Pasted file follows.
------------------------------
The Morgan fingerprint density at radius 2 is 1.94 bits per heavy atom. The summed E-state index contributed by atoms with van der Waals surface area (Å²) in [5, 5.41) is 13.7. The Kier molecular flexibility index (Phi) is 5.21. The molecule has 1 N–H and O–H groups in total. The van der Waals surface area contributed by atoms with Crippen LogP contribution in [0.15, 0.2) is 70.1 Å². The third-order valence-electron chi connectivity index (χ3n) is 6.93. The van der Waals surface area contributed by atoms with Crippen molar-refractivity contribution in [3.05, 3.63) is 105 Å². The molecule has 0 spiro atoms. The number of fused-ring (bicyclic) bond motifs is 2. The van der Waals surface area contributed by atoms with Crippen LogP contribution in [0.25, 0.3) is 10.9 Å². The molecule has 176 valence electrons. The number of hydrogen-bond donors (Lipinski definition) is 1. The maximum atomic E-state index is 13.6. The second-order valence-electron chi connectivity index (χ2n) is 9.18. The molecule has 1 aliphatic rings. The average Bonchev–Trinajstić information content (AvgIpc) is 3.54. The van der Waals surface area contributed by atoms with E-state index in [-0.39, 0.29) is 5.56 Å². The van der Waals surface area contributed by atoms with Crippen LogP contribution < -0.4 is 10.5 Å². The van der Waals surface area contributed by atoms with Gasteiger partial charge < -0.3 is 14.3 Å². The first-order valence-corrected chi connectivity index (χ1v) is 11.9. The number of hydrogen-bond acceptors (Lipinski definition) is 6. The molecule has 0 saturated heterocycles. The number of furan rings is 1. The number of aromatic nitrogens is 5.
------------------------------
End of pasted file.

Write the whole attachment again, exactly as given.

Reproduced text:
The Morgan fingerprint density at radius 2 is 1.94 bits per heavy atom. The summed E-state index contributed by atoms with van der Waals surface area (Å²) in [5, 5.41) is 13.7. The Kier molecular flexibility index (Phi) is 5.21. The molecule has 1 N–H and O–H groups in total. The van der Waals surface area contributed by atoms with Crippen LogP contribution in [0.15, 0.2) is 70.1 Å². The third-order valence-electron chi connectivity index (χ3n) is 6.93. The van der Waals surface area contributed by atoms with Crippen molar-refractivity contribution in [3.05, 3.63) is 105 Å². The molecule has 0 spiro atoms. The number of fused-ring (bicyclic) bond motifs is 2. The van der Waals surface area contributed by atoms with Crippen LogP contribution in [0.25, 0.3) is 10.9 Å². The molecule has 176 valence electrons. The number of hydrogen-bond donors (Lipinski definition) is 1. The maximum atomic E-state index is 13.6. The second-order valence-electron chi connectivity index (χ2n) is 9.18. The molecule has 1 aliphatic rings. The average Bonchev–Trinajstić information content (AvgIpc) is 3.54. The van der Waals surface area contributed by atoms with E-state index in [-0.39, 0.29) is 5.56 Å². The van der Waals surface area contributed by atoms with Crippen LogP contribution < -0.4 is 10.5 Å². The van der Waals surface area contributed by atoms with Gasteiger partial charge < -0.3 is 14.3 Å². The first-order valence-corrected chi connectivity index (χ1v) is 11.9. The number of hydrogen-bond acceptors (Lipinski definition) is 6. The molecule has 0 saturated heterocycles. The number of furan rings is 1. The number of aromatic nitrogens is 5.